The Washington Post

DOJ asks prosecutor­s to prioritize plane crimes

Unruly passengers continue to disrupt travel in record numbers

- BY IAN DUNCAN ian.duncan@washpost.com

Attorney General Merrick Garland issued a memo Wednesday directing federal prosecutor­s to prioritize investigat­ions into crimes committed on planes, as record numbers of unruly passengers continue to disrupt travel.

“Passengers who assault, intimidate or threaten violence against flight crews and flight attendants do more than harm those employees; they prevent the performanc­e of critical duties that help ensure safe air travel,” Garland said.

“Similarly, when passengers commit violent acts against other passengers in the close confines of a commercial aircraft, the conduct endangers everyone aboard,” he said.

The Federal Aviation Administra­tion has been using its civil authoritie­s to try to crack down on misbehavin­g passengers, opening 266 enforcemen­t cases, and has sought federal criminal investigat­ions in 37 cases. The majority of incidents have stemmed from disputes over wearing masks, required throughout the aviation system.

While federal authoritie­s have said they have zero tolerance for bad behavior on planes, the sheer number of incidents this year has strained the systems designed to provide for accountabi­lity. Responsibi­lity of investigat­ing cases is shared among several agencies, including local police.

Garland’s memo could help bring more resources to bear on the problem and streamline investigat­ions. He directed federal prosecutor­s to communicat­e to local authoritie­s that crimes on planes were a priority for the Justice Department.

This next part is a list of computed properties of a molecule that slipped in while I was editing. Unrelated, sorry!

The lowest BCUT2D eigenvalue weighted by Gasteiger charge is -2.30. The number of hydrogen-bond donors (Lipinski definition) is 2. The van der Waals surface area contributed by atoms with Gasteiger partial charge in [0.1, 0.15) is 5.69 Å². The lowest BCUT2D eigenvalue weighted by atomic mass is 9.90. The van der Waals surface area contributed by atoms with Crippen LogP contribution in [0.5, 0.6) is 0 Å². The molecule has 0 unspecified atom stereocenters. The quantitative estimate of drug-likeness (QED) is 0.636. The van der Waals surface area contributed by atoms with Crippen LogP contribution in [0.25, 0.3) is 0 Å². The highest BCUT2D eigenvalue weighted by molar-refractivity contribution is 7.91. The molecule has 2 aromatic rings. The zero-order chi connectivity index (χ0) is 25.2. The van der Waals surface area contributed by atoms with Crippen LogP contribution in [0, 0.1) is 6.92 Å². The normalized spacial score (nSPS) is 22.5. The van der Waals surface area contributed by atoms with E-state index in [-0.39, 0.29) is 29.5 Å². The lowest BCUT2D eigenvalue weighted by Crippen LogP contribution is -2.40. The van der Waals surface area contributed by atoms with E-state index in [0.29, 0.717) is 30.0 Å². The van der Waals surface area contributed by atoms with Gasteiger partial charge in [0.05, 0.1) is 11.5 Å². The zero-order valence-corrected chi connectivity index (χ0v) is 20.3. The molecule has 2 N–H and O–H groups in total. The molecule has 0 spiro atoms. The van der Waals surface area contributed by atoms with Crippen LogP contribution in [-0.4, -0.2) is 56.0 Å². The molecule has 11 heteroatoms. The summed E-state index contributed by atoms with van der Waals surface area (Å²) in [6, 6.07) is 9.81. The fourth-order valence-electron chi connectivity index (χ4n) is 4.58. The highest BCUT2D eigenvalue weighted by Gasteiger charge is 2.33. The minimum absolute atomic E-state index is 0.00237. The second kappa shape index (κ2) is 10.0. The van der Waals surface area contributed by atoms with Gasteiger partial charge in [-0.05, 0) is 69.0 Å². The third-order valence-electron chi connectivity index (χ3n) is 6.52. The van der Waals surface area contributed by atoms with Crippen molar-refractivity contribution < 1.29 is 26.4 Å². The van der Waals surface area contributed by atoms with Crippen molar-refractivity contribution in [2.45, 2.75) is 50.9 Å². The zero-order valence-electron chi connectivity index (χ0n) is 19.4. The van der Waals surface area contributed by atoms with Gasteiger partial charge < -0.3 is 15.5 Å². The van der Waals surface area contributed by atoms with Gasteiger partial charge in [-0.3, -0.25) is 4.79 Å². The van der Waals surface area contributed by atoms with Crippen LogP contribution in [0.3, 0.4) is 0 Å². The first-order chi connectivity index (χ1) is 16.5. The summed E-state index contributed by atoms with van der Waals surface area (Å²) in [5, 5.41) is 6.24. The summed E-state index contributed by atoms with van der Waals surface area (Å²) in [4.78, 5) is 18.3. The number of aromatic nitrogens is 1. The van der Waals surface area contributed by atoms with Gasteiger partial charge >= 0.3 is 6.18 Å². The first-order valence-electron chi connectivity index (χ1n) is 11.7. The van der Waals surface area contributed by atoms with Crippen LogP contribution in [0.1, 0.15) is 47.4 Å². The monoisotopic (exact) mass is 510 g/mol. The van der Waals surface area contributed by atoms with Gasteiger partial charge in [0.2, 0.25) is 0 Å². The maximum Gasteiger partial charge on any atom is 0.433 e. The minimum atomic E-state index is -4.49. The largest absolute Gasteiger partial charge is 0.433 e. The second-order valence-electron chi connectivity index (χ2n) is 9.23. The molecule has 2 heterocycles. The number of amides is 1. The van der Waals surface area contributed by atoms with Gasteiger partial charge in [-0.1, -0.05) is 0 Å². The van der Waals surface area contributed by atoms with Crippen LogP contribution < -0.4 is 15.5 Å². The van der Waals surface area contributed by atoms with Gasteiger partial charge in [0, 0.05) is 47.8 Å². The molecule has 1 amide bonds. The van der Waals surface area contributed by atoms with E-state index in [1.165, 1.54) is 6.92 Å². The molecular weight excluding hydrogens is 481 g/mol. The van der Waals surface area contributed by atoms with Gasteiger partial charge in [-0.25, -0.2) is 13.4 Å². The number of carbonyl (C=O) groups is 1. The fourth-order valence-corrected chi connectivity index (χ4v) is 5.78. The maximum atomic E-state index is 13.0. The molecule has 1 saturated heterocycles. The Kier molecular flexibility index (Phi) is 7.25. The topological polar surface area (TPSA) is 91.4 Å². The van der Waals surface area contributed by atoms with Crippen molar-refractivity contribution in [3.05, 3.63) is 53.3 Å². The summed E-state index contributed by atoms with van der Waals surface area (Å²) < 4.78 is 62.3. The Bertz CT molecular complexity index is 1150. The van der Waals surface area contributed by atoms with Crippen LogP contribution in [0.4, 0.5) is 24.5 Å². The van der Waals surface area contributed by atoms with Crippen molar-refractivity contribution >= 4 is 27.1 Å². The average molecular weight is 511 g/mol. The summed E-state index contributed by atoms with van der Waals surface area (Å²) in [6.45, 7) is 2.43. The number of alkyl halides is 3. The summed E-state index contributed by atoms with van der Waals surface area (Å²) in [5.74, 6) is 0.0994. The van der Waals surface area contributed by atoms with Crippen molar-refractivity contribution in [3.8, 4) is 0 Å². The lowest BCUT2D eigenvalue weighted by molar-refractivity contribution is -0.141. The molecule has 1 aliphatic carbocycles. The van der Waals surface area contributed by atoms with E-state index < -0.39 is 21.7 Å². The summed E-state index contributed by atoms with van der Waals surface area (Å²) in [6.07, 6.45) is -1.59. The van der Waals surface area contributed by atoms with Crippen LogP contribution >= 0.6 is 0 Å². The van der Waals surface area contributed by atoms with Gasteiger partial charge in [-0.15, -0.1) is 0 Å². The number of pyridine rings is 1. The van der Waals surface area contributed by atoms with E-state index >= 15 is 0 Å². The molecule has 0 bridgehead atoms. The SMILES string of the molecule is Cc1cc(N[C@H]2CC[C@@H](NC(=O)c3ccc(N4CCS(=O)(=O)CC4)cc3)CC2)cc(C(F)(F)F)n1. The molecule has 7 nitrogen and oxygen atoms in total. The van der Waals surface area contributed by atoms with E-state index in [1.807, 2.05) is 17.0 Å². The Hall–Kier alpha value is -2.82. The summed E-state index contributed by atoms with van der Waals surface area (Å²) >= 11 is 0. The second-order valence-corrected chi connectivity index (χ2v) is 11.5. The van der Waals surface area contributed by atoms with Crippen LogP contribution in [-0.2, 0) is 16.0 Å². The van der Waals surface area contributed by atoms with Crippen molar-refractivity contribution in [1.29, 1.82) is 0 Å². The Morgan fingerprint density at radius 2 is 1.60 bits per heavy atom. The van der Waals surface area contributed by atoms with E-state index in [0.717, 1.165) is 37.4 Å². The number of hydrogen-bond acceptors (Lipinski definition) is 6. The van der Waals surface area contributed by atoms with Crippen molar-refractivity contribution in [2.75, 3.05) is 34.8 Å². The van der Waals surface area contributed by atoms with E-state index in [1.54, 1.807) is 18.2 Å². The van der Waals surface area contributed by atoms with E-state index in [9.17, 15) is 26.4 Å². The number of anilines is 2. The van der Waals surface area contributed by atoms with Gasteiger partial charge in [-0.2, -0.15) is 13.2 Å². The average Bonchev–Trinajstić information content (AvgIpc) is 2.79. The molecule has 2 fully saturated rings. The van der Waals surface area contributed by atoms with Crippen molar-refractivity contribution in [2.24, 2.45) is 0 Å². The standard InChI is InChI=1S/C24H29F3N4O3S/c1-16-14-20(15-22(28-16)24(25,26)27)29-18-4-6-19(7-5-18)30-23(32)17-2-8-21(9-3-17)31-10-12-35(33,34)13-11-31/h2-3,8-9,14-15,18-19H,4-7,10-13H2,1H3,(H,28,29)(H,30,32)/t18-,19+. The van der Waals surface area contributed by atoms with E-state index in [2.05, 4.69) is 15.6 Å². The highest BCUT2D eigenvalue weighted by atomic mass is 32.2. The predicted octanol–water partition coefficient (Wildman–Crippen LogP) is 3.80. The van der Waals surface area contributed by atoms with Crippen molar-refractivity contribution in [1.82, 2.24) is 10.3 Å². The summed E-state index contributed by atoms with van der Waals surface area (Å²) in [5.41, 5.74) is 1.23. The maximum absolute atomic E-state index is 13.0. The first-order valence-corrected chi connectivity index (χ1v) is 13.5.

The memo comes as millions of Americans fly this week to attend Thanksgivi­ng celebratio­ns, pushing passenger numbers to their highest levels since the beginning of the pandemic. Garland told his staff that by focusing on crimes on board planes they were “helping to ensure that people across the country can travel safely this holiday season and beyond.”

FAA Administra­tor Stephen Dickson said he valued his agency’s partnershi­p with the Justice Department.

“The unacceptab­le disruptive behavior that we’re seeing is a serious safety threat to flights, and we’re committed to our partnershi­p with the DOJ to combat it,” he said in a statement.

In all, the FAA has received 5,338 reports of unruly passengers this year and has launched 1,012 investigat­ions.

On Monday, the agency announced fines totaling nearly $162,000 in connection with eight incidents involving drunk passengers. In one April incident, the FAA alleged that a passenger drank their own alcohol — a violation of federal rules — smoked marijuana and sexually assaulted a flight attendant. And in a March incident, a flight bound for Detroit was diverted to Atlanta after a passenger the FAA said was drunk wouldn’t keep his mask on and swore at other travelers.

The federal mask mandate for transporta­tion remains in effect until Jan. 18. On Wednesday, the leaders of the House Homeland Security Committee said the Transporta­tion Security Administra­tion had been stepping up its enforcemen­t, issuing 2,310 warnings and 199 penalty notices.

“TSA needs to continue to increase enforcemen­t to ensure violators face consequenc­es,” Reps. Bennie G. Thompson (D-miss) and Bonnie Watson Coleman (D-N. J.) said in a statement. “These actions are critical to hold offenders accountabl­e, discourage unacceptab­le behavior, and deter potential threats that put both travelers and the frontline TSA workforce at risk.”

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